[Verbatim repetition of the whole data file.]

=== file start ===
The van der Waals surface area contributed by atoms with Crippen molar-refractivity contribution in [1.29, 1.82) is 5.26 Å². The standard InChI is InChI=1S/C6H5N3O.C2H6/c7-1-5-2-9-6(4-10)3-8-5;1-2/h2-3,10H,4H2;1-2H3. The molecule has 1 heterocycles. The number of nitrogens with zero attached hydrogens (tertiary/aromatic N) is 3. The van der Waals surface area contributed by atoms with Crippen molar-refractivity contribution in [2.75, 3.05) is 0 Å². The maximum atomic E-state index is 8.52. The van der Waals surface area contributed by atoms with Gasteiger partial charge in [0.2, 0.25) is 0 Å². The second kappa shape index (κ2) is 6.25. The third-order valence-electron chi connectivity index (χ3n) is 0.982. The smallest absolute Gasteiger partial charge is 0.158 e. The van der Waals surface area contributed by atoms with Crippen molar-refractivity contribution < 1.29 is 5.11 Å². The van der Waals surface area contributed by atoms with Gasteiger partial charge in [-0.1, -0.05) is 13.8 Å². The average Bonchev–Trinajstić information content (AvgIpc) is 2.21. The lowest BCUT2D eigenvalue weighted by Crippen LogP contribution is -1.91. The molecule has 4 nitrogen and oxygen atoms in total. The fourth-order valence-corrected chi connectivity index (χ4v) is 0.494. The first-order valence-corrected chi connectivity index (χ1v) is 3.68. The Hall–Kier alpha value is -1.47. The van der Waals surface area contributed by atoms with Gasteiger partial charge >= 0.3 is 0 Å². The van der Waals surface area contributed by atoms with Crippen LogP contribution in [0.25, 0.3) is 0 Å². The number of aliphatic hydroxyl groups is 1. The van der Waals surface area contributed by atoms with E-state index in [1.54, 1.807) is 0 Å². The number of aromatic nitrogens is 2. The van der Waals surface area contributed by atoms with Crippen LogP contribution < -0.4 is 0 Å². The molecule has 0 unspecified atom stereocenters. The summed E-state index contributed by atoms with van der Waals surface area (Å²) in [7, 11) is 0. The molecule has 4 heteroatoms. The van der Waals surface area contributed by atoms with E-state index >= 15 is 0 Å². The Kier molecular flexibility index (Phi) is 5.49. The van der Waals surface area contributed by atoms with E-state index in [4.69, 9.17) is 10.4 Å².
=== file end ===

The van der Waals surface area contributed by atoms with Crippen molar-refractivity contribution in [1.29, 1.82) is 5.26 Å². The standard InChI is InChI=1S/C6H5N3O.C2H6/c7-1-5-2-9-6(4-10)3-8-5;1-2/h2-3,10H,4H2;1-2H3. The molecule has 1 heterocycles. The number of nitrogens with zero attached hydrogens (tertiary/aromatic N) is 3. The van der Waals surface area contributed by atoms with Crippen molar-refractivity contribution in [2.75, 3.05) is 0 Å². The maximum atomic E-state index is 8.52. The van der Waals surface area contributed by atoms with Gasteiger partial charge in [0.2, 0.25) is 0 Å². The second kappa shape index (κ2) is 6.25. The third-order valence-electron chi connectivity index (χ3n) is 0.982. The smallest absolute Gasteiger partial charge is 0.158 e. The van der Waals surface area contributed by atoms with Crippen molar-refractivity contribution < 1.29 is 5.11 Å². The van der Waals surface area contributed by atoms with Gasteiger partial charge in [-0.1, -0.05) is 13.8 Å². The average Bonchev–Trinajstić information content (AvgIpc) is 2.21. The lowest BCUT2D eigenvalue weighted by Crippen LogP contribution is -1.91. The molecule has 4 nitrogen and oxygen atoms in total. The fourth-order valence-corrected chi connectivity index (χ4v) is 0.494. The first-order valence-corrected chi connectivity index (χ1v) is 3.68. The Hall–Kier alpha value is -1.47. The van der Waals surface area contributed by atoms with Gasteiger partial charge >= 0.3 is 0 Å². The van der Waals surface area contributed by atoms with Crippen LogP contribution in [0.25, 0.3) is 0 Å². The number of aliphatic hydroxyl groups is 1. The van der Waals surface area contributed by atoms with E-state index in [1.54, 1.807) is 0 Å². The number of aromatic nitrogens is 2. The van der Waals surface area contributed by atoms with Crippen LogP contribution < -0.4 is 0 Å². The molecule has 0 unspecified atom stereocenters. The summed E-state index contributed by atoms with van der Waals surface area (Å²) in [7, 11) is 0. The molecule has 4 heteroatoms. The van der Waals surface area contributed by atoms with E-state index >= 15 is 0 Å². The Kier molecular flexibility index (Phi) is 5.49. The van der Waals surface area contributed by atoms with E-state index in [4.69, 9.17) is 10.4 Å².